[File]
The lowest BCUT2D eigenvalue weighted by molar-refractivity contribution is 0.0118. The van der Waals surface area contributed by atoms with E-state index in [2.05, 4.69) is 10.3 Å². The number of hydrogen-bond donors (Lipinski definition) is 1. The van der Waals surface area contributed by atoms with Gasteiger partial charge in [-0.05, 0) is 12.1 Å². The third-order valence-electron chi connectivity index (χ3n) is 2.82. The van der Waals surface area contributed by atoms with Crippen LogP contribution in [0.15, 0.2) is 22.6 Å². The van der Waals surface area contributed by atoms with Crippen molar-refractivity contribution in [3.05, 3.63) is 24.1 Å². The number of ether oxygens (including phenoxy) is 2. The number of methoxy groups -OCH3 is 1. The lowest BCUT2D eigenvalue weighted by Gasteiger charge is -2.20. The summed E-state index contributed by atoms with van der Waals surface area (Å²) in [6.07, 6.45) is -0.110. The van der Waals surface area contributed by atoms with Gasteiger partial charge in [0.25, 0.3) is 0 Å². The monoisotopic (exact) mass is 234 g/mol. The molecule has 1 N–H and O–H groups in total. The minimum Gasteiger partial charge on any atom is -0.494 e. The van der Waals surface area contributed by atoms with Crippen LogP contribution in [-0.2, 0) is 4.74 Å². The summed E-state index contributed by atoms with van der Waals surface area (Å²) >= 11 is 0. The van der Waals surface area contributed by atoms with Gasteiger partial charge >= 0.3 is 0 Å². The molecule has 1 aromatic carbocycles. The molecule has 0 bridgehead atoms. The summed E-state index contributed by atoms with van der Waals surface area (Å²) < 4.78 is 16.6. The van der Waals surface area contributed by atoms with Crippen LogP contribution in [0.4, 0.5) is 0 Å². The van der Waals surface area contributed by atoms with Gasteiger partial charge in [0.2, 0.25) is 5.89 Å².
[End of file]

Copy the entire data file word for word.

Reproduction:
The lowest BCUT2D eigenvalue weighted by molar-refractivity contribution is 0.0118. The van der Waals surface area contributed by atoms with E-state index in [2.05, 4.69) is 10.3 Å². The number of hydrogen-bond donors (Lipinski definition) is 1. The van der Waals surface area contributed by atoms with Gasteiger partial charge in [-0.05, 0) is 12.1 Å². The third-order valence-electron chi connectivity index (χ3n) is 2.82. The van der Waals surface area contributed by atoms with Crippen LogP contribution in [0.15, 0.2) is 22.6 Å². The van der Waals surface area contributed by atoms with Crippen molar-refractivity contribution in [3.05, 3.63) is 24.1 Å². The number of ether oxygens (including phenoxy) is 2. The number of methoxy groups -OCH3 is 1. The lowest BCUT2D eigenvalue weighted by Gasteiger charge is -2.20. The summed E-state index contributed by atoms with van der Waals surface area (Å²) in [6.07, 6.45) is -0.110. The van der Waals surface area contributed by atoms with Gasteiger partial charge in [0.25, 0.3) is 0 Å². The monoisotopic (exact) mass is 234 g/mol. The molecule has 1 N–H and O–H groups in total. The minimum Gasteiger partial charge on any atom is -0.494 e. The van der Waals surface area contributed by atoms with Crippen LogP contribution in [-0.2, 0) is 4.74 Å². The summed E-state index contributed by atoms with van der Waals surface area (Å²) >= 11 is 0. The van der Waals surface area contributed by atoms with Gasteiger partial charge >= 0.3 is 0 Å². The molecule has 1 aromatic carbocycles. The molecule has 0 bridgehead atoms. The summed E-state index contributed by atoms with van der Waals surface area (Å²) < 4.78 is 16.6. The van der Waals surface area contributed by atoms with Crippen LogP contribution in [0.4, 0.5) is 0 Å². The van der Waals surface area contributed by atoms with Gasteiger partial charge in [0.2, 0.25) is 5.89 Å².